• [0034]
    The disclosure herein will be principally directed to providing water to the distal end of the ultrasonic tip. One of ordinary skill in the art would understand, however, that any fluid may be dispensed to the working end of the tip as desired for any particular procedure and this may include, but is not limited to, water, dental fluids, or liquid medications.
  • [0035]
    [0035]FIGS. 3-6 provide depiction of a first embodiment of an ultrasonic dental tip (100) including a water channel (901). The tip (100) in this embodiment is a file type of instrument and is depicted as straight. It would be understood by one of ordinary skill in the art that this instrument will usually be bent into a curve (often having a first bend in the shank (101) and a second bend just before the working end (111)) to provide increased functionality of the instrument as described in conjunction with FIG. 8 but for clarity of understanding, the tip is shown straight in these FIGS to clearly illustrate the water channel (901). The tip (100) generally comprises an elongated shank (101), which may be of any elongated form but is preferably of generally cylindrical shape with a decreasing diameter as one views the shank (101) from the proximal end (153) to the distal end (151). In another embodiment, the diameter of the shank (101) may be relatively constant or increasing at various points along the elongated shank (101). The tip (100) may be manufactured of any material or combination of materials used in ultrasonic dental instruments but preferably comprises stainless surgical steel or similar products such as, but not limited to, type 304, type 316, type 302, type 400, or type 203 stainless steel; type 13-8 mo or type 17-4 ph super alloy stainless steel; titanium; or any other similar metal or combination of metals.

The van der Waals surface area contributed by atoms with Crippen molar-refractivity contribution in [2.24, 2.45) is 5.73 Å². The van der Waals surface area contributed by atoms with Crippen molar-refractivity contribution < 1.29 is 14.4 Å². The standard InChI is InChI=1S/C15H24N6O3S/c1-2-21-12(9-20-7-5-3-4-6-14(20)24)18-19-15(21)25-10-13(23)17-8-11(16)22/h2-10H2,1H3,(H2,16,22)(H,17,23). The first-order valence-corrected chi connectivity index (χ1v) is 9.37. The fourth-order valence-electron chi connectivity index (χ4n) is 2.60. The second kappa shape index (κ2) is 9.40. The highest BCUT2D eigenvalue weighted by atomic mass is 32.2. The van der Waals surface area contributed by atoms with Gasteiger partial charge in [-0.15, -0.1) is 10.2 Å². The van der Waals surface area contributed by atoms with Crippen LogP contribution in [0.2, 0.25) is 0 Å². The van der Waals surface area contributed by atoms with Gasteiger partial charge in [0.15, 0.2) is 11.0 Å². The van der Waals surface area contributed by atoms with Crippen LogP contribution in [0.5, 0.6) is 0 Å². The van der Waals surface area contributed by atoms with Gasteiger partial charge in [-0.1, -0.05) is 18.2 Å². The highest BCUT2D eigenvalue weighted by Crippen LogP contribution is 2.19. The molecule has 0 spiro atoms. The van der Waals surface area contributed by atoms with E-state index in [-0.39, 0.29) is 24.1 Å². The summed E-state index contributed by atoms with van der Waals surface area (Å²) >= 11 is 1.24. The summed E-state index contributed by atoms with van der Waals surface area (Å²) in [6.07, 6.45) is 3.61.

• [0036]
    Towards the proximal end (153) of the elongated shank (101) there is attached a connector (103). The connector (103) in these figures comprises an internally threaded socket (105) for threadably mounting on the end of a connection shaft (generally on a Piezo type of ultrasonic generator handpiece (not shown)). The connector (103) is generally hollow and incorporates an open or hollow internal volume (115). In an alternative embodiment, the connector (103) may be designed to interface with an insert type of ultrasonic generator. Regardless of the type of connector used, the connector will be able to obtain fluid and waves from an ultrasonic handpiece of the appropriate type, generally by having the fluid introduced into the internal volume (115) of the connector (103).
  • [0037]
    The connector (103) in the depicted embodiment further includes a flat outer surface (107) to facilitate use of the screw threads in the internally threaded socket (105). In other embodiments, the entire outer surface may be composed of a plurality of flat surfaces or none may be included. The flat outer surface (107) provides a place for engagement by a wrench or the like for threadably tightening and loosening the tip (100) from the ultrasonic generator handpiece. The connector (103) may be separable from the tip (100), or may be a permanently attached to a portion thereof depending on the particular embodiment.
  • [0038]
    Between the proximal (153) and the distal end (151) of the shank (101) there is an intermediate portion (109) where the shank (101) preferably tapers gradually down to a working end (111) attached towards the shaft's (101) proximate end (153). The working end (111) may be of any elongated shape designed to be used as the functional portion of an ultrasonic instrument. Generally, the working end will comprise a cylindrical or tapered structure having a cutting surface on the external surface thereof to act as a drill, saw, rasp, file or other cutting surface when the tip (100) is ultrasonically activated. This surface may be of any type, but in an embodiment comprises cutting grooves as described in U.S. patent application Ser. No. 09/704,855, the entire disclosure of which is herein incorporated by reference.
  • [0039]